In The Shadow Of a Foreign Domination
The brilliant civilization of the medieval Bulgarians was cut short by the Turkish invasion in the 14th century. Bulgaria was conquered and was forcibly included in the Ottoman Empire for five long centuries.
During the last decades of the 14th century with the Ottoman conquest harsh demographic developments set in for the Danubian Bulgarians. The foreign invasion forced thousands of refugees to seek salvation from ruin and violence in regions north of the Danube. Separate groups of the population were deported to Asia Minor, others ? sold on the slave markets in the islands of the Archipelago, whence their traces were irreversibly lost. Dozens of settlements in the plains were deserted, because the Bulgarians would rather withdraw from the major roads, used by the Ottoman army in the frequent campaigns of conquest, to the Western Balkans and to Central Europe. As a result of the colonization of the Muslim population from Asia Minor, the ethnic image of some regions was also tangibly changed.
Over the ages the Bulgarian people were often subjected to long direct and indirect destruction by the sword of different invaders, but under the power of the Ottoman Empire that process acquired the features of genocide: the warrior men were slaughtered as was the peaceful population - children, women and old people; "blood due" was taken whereby young boys were taken away from their families and were trained to be killers of their own people. Scores of thousands of Bulgarians were resettled in Asia and assimilated. The abductions in slavery were supplemented by forcible conversion to the Islam and to the Turkish way of life, while the outright plunder and taking away of property led to the halt of the economic development.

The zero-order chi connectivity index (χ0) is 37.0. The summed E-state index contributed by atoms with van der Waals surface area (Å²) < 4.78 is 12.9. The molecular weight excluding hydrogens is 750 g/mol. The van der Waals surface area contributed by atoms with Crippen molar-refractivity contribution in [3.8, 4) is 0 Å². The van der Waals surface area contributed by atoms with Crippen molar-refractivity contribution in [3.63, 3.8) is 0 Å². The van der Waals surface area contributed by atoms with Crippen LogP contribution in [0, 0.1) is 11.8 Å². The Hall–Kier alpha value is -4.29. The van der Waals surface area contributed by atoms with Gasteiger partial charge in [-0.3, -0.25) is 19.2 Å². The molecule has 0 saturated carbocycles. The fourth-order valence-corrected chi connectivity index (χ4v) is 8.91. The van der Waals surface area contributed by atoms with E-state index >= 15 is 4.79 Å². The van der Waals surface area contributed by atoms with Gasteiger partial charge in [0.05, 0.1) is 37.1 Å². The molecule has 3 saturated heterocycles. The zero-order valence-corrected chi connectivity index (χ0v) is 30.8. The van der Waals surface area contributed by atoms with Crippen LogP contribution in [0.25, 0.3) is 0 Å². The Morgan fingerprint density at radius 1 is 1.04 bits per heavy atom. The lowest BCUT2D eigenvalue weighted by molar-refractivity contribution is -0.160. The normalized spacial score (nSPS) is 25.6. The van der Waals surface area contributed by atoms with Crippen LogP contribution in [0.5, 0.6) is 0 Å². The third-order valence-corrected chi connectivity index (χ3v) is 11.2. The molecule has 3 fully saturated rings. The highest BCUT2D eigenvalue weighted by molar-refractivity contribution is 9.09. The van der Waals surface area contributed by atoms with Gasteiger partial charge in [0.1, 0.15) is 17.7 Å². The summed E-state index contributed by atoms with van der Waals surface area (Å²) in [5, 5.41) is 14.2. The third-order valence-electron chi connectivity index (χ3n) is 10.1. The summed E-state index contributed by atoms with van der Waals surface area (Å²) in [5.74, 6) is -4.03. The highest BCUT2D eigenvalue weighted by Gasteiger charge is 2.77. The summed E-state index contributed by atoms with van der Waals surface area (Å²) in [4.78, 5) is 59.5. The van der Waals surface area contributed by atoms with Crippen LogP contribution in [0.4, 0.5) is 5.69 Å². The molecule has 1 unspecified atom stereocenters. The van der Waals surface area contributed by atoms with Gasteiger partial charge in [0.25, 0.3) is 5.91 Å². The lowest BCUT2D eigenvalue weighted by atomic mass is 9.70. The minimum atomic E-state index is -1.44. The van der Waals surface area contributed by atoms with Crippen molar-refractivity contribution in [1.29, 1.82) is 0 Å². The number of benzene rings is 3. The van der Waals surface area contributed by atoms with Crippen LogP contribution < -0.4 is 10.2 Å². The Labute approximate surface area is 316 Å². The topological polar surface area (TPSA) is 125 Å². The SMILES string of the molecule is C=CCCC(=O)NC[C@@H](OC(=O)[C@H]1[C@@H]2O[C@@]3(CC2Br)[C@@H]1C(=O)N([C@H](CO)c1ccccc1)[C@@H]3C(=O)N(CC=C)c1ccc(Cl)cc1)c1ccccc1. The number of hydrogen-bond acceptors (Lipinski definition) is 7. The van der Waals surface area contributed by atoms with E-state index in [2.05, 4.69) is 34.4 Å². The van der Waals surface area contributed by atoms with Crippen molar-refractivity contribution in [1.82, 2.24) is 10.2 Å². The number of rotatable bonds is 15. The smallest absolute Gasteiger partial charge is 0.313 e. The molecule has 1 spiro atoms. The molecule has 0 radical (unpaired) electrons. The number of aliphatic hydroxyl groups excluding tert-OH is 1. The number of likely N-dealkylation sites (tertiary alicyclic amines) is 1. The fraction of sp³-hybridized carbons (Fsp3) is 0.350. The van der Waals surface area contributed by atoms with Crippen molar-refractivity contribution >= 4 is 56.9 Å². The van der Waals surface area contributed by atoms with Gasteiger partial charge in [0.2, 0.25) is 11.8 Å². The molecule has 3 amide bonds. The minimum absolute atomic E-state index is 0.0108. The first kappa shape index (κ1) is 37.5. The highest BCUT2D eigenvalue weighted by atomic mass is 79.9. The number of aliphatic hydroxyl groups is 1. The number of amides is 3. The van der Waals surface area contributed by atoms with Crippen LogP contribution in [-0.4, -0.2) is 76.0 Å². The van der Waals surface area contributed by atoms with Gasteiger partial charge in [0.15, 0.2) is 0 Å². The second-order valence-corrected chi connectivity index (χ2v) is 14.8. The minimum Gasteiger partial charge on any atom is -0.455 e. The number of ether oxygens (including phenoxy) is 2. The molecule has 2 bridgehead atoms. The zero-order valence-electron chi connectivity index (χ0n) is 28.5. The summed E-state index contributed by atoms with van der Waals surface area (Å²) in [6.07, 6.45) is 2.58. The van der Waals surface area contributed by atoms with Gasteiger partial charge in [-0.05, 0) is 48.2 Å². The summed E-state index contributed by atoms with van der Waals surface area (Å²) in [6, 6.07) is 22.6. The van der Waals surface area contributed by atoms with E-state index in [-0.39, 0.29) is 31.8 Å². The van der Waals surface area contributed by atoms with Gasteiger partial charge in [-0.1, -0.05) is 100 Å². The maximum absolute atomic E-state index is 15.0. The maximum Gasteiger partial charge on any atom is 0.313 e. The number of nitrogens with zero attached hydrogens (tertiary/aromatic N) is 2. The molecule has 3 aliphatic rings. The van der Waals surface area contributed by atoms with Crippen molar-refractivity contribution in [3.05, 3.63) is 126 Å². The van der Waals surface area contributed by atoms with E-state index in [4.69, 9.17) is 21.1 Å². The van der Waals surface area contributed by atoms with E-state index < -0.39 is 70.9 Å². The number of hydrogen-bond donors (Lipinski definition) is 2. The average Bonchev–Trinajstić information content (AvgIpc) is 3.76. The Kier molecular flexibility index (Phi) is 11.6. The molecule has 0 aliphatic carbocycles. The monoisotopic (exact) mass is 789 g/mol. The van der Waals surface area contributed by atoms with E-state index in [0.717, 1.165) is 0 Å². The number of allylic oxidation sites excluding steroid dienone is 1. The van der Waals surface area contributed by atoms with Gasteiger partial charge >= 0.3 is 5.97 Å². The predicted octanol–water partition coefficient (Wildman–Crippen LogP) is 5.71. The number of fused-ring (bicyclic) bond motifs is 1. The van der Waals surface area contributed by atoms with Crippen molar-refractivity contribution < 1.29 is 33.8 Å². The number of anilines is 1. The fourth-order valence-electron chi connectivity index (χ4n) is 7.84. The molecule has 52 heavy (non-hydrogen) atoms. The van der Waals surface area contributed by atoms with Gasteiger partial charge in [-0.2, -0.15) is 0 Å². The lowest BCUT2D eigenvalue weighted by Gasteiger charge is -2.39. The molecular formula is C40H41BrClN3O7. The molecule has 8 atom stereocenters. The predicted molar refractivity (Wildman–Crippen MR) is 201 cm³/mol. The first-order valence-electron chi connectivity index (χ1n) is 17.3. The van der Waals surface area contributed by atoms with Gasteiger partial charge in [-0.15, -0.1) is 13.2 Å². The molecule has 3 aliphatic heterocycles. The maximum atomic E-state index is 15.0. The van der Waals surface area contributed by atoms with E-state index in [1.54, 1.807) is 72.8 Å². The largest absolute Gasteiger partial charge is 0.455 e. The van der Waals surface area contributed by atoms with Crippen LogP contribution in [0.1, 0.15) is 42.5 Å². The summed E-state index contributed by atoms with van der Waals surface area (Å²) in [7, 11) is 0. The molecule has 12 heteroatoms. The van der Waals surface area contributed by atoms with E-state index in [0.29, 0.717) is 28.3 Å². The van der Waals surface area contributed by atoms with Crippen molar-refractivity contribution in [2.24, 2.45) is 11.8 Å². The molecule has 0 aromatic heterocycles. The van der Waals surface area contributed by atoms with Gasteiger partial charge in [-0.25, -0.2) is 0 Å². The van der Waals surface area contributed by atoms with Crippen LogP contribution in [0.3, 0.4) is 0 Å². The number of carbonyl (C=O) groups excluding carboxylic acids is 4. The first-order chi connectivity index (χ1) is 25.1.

The genocide against the Bulgarian people was particularly cruel, because it was likewise religiously opposed and ruthless, and its duration affected a great number of generations. The "infidels", called "gyaours" were denigrated to "second-rate" people ("raya", meaning ?herd?) and were subjugated to planned extermination in the name of "the right faith" to Islam. The long-term consequences were the hundreds of thousands if slaughtered and millions of unborn Bulgarians. Christian temples were razed to the ground, a Sultan order was issued, according to which the churches in the state were not to be higher than the tallness of man. The numerous Bulgarian uprisings against the foreign domination (the uprising of Constantine and Fruzhin, the Turnovo Uprising, the Chiprovo Uprising, etc.) were drowned in blood.
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